December 2001

From University of Minnesota

Researchers identify potential for prenatal gene therapy

Minneapolis / St. Paul (December 10, 2001)--University of Minnesota (U of M) Cancer Center researchers will present findings that demonstrate promise for prenatal gene therapy to correct neurological and genetic disorders today (Monday, Dec. 10) at the American Society of Hematology Conference in Orlando, Fla.

Angela Panoskaltsis-Mortari, Ph.D., will show that the "Sleeping Beauty" transposon may be useful for in utero delivery of gene sequences capable of correcting congenital disorders of the blood and immune system that are challenging to treat post-natally.

"Sleeping Beauty" is an enzyme named by the U of M Cancer Center researchers who discovered its potential to link specific genes with specific functions (see Cell, November 1997). Mortari will demonstrate that when immune deficient mice fetuses were injected with the Sleeping Beauty enzyme, easily detectable green fluorescent protein (GFP) was seen in the liver, lung, heart, kidney, skin, and brain. Important for the correction of lymphohematopoietic genetic disorders, GFP expression was present in both the spleen and bone marrow, indicating that Sleeping Beauty can localize to hematopoietic organs in vivo.

Details of Mortari's presenation:

Time: Monday, December 10, 2001,
10:30 a.m. EST
Session name: Vector Development and Assessment
Title: In Utero Delivery of Sleeping Beauty Transposon Results in Long- Term Multi-Organ Expression: Potential for Prenatal Gene Therapy of Genetic Disorders.

Jakub Tolar, M.D., Ph.D., will show for the first time in mice that multipotent adult progenitor cells (MAPCs), or bone marrow stem cells, engraft and differentiate into brain and liver cells after in utero transfer. Their results support the possibility of future clinical use of adult bone marrow stem cells in attempts to correct neurological, hepatic, muscular and possibly other types of congenital disorders pre-natally.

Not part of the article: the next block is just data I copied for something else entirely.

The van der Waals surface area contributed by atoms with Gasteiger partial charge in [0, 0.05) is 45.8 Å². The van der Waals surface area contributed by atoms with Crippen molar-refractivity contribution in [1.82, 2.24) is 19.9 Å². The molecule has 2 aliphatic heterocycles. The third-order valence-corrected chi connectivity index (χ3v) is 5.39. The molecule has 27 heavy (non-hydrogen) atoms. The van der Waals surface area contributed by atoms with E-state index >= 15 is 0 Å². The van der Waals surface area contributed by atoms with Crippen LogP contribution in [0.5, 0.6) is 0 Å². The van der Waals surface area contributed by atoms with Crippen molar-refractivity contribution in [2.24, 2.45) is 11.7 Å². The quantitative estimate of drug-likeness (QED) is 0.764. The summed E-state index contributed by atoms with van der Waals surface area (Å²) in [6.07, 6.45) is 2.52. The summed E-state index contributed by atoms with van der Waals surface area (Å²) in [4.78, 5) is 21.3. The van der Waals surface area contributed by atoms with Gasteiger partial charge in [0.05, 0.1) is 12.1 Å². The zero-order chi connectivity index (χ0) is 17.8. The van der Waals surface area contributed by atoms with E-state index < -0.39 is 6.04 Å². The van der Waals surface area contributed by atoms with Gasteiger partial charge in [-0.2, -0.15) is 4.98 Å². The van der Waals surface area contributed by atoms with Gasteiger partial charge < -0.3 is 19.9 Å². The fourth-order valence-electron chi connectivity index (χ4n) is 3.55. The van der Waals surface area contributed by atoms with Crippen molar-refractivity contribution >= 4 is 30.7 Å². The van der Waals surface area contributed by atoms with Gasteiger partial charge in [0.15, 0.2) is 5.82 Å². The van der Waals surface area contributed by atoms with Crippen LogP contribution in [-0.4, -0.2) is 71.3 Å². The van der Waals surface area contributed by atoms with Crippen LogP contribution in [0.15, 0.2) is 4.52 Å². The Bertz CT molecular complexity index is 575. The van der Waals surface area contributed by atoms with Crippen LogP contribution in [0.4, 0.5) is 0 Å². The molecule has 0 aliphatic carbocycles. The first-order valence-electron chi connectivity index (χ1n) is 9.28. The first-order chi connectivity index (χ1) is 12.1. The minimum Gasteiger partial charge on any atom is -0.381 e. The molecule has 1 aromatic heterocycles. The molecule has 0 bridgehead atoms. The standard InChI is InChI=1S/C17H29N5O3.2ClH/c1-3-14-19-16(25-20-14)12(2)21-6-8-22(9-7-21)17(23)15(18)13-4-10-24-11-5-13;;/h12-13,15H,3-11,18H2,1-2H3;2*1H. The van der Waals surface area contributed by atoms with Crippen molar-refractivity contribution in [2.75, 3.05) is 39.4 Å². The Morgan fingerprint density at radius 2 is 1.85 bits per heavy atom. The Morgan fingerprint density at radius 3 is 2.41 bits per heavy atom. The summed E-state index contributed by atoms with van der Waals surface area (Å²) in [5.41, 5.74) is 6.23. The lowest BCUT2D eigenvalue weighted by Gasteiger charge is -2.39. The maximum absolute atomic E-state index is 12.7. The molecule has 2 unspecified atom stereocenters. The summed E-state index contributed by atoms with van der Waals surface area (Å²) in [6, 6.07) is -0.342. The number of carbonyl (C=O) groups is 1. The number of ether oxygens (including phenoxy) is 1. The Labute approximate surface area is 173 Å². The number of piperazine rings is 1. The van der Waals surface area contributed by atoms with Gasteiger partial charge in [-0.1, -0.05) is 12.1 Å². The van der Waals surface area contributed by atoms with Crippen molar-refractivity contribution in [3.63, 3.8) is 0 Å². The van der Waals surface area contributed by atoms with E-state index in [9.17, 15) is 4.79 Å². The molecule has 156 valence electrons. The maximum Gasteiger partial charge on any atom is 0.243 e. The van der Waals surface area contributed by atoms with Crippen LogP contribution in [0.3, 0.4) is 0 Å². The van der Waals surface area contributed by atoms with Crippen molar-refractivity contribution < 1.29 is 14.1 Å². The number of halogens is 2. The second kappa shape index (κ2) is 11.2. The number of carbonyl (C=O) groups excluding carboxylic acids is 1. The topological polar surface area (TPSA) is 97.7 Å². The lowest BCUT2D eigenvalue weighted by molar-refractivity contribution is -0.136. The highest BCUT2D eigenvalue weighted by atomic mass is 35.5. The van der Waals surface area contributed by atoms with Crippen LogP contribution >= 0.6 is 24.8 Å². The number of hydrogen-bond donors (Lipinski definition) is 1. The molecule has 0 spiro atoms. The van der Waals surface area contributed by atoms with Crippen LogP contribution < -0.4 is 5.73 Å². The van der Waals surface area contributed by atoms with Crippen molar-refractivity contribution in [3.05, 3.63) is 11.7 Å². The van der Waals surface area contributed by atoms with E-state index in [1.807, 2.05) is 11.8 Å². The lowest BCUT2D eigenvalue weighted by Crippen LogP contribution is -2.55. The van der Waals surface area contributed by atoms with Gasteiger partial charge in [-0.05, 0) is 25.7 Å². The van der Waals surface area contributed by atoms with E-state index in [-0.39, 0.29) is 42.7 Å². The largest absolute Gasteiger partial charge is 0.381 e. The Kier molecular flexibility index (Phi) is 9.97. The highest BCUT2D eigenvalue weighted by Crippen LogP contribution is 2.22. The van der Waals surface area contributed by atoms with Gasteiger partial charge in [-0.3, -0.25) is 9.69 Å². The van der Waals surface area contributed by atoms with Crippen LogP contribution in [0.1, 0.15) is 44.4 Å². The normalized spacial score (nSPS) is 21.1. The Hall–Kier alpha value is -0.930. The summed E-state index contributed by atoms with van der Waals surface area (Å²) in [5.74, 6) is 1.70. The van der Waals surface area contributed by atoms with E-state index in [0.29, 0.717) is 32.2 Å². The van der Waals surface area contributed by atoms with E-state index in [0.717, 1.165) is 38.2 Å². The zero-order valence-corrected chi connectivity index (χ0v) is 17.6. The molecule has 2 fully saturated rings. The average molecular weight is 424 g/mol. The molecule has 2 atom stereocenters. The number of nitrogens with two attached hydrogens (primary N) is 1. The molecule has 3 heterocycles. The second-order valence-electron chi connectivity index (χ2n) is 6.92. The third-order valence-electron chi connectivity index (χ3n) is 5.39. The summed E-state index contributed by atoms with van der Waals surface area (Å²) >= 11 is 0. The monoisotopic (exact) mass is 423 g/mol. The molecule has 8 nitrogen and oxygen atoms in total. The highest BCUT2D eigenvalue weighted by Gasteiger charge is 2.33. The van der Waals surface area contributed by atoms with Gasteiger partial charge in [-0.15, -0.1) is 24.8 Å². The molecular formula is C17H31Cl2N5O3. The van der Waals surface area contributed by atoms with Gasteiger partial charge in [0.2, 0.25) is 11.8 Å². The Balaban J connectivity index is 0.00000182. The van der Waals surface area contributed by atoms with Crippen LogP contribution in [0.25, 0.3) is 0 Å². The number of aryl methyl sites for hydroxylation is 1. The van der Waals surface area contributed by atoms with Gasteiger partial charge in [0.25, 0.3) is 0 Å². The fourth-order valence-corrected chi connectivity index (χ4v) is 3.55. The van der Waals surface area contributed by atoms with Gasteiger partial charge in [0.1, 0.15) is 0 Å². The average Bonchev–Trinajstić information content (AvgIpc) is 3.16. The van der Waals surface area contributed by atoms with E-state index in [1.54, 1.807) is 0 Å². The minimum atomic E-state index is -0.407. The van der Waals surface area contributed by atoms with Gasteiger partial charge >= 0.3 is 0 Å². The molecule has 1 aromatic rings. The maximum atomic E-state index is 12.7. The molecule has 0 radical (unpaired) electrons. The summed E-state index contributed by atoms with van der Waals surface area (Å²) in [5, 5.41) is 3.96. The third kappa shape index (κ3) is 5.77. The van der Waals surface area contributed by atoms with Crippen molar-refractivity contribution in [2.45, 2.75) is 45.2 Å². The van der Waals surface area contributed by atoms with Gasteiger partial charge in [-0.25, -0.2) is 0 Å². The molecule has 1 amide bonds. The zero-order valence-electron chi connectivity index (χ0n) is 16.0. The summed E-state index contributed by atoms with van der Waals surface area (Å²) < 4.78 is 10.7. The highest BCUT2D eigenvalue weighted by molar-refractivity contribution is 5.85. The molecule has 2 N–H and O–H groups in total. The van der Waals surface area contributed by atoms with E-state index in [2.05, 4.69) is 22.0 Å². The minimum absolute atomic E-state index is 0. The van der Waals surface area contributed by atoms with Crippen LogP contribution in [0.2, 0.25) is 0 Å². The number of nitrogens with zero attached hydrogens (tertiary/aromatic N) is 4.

Details of Tolar's presentation:

Time: Monday, December 10,
2001, 8:15 a.m. EST
Session name: Experimental Transplantation
Title: The in utero transfer of murine multipotent adult progenitor cells (MAPCs) results in brain and liver differentiation

Further details about their presentations can be found on the ASH Web site,

The University of Minnesota Cancer Center is a National Cancer Institute-designated Comprehensive Cancer Center. Awarded more than $68 million in peer-reviewed grants during fiscal year 2001, the center conducts cancer research that advances knowledge and enhances care. The center also engages community outreach and public education efforts addressing cancer. For more information on cancer in general, visit the Web site at or call 1-888-CANCER MN (1-888-226-2376 or 612/624-2620).


Sarah Youngerman, Academic Health Center, (612) 624-2346

Melanie Boulay, University of Minnesota Cancer Center, (612) 626-1107

This article comes from Science Blog. Copyright 2004

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